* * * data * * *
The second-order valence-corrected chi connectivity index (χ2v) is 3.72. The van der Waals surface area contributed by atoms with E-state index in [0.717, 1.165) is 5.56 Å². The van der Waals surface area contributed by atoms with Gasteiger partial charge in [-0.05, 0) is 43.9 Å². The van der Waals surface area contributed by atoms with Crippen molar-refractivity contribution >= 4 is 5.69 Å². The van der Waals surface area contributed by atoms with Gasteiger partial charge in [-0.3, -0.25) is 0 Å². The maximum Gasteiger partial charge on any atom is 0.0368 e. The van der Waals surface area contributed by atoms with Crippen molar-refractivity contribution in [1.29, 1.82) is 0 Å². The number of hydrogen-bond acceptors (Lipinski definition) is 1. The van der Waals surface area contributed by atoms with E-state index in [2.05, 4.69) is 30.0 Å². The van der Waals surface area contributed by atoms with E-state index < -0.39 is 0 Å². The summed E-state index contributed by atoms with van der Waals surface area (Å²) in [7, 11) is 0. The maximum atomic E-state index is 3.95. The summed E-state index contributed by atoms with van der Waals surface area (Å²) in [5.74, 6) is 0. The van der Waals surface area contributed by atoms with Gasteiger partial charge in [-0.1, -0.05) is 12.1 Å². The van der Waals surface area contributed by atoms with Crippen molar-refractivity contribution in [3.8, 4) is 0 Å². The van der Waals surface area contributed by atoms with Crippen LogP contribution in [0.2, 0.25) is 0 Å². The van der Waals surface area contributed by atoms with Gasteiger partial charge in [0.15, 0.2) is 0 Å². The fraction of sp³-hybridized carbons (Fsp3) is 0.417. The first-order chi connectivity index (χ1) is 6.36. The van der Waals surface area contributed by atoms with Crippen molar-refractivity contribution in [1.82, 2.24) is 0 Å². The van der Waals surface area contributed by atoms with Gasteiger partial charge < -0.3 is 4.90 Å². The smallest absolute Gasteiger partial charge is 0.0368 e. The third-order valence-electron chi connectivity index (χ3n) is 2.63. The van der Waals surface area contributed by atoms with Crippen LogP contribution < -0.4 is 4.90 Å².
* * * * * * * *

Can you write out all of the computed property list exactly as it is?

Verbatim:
The second-order valence-corrected chi connectivity index (χ2v) is 3.72. The van der Waals surface area contributed by atoms with E-state index in [0.717, 1.165) is 5.56 Å². The van der Waals surface area contributed by atoms with Gasteiger partial charge in [-0.05, 0) is 43.9 Å². The van der Waals surface area contributed by atoms with Crippen molar-refractivity contribution >= 4 is 5.69 Å². The van der Waals surface area contributed by atoms with Gasteiger partial charge in [-0.3, -0.25) is 0 Å². The maximum Gasteiger partial charge on any atom is 0.0368 e. The van der Waals surface area contributed by atoms with Crippen molar-refractivity contribution in [1.29, 1.82) is 0 Å². The number of hydrogen-bond acceptors (Lipinski definition) is 1. The van der Waals surface area contributed by atoms with E-state index in [2.05, 4.69) is 30.0 Å². The van der Waals surface area contributed by atoms with E-state index < -0.39 is 0 Å². The summed E-state index contributed by atoms with van der Waals surface area (Å²) in [7, 11) is 0. The maximum atomic E-state index is 3.95. The summed E-state index contributed by atoms with van der Waals surface area (Å²) in [5.74, 6) is 0. The van der Waals surface area contributed by atoms with Gasteiger partial charge in [-0.1, -0.05) is 12.1 Å². The van der Waals surface area contributed by atoms with Crippen molar-refractivity contribution in [3.8, 4) is 0 Å². The van der Waals surface area contributed by atoms with Crippen LogP contribution in [0.2, 0.25) is 0 Å². The van der Waals surface area contributed by atoms with Gasteiger partial charge in [0.15, 0.2) is 0 Å². The fraction of sp³-hybridized carbons (Fsp3) is 0.417. The first-order chi connectivity index (χ1) is 6.36. The van der Waals surface area contributed by atoms with Crippen molar-refractivity contribution in [1.82, 2.24) is 0 Å². The van der Waals surface area contributed by atoms with Gasteiger partial charge < -0.3 is 4.90 Å². The smallest absolute Gasteiger partial charge is 0.0368 e. The third-order valence-electron chi connectivity index (χ3n) is 2.63. The van der Waals surface area contributed by atoms with Crippen LogP contribution < -0.4 is 4.90 Å².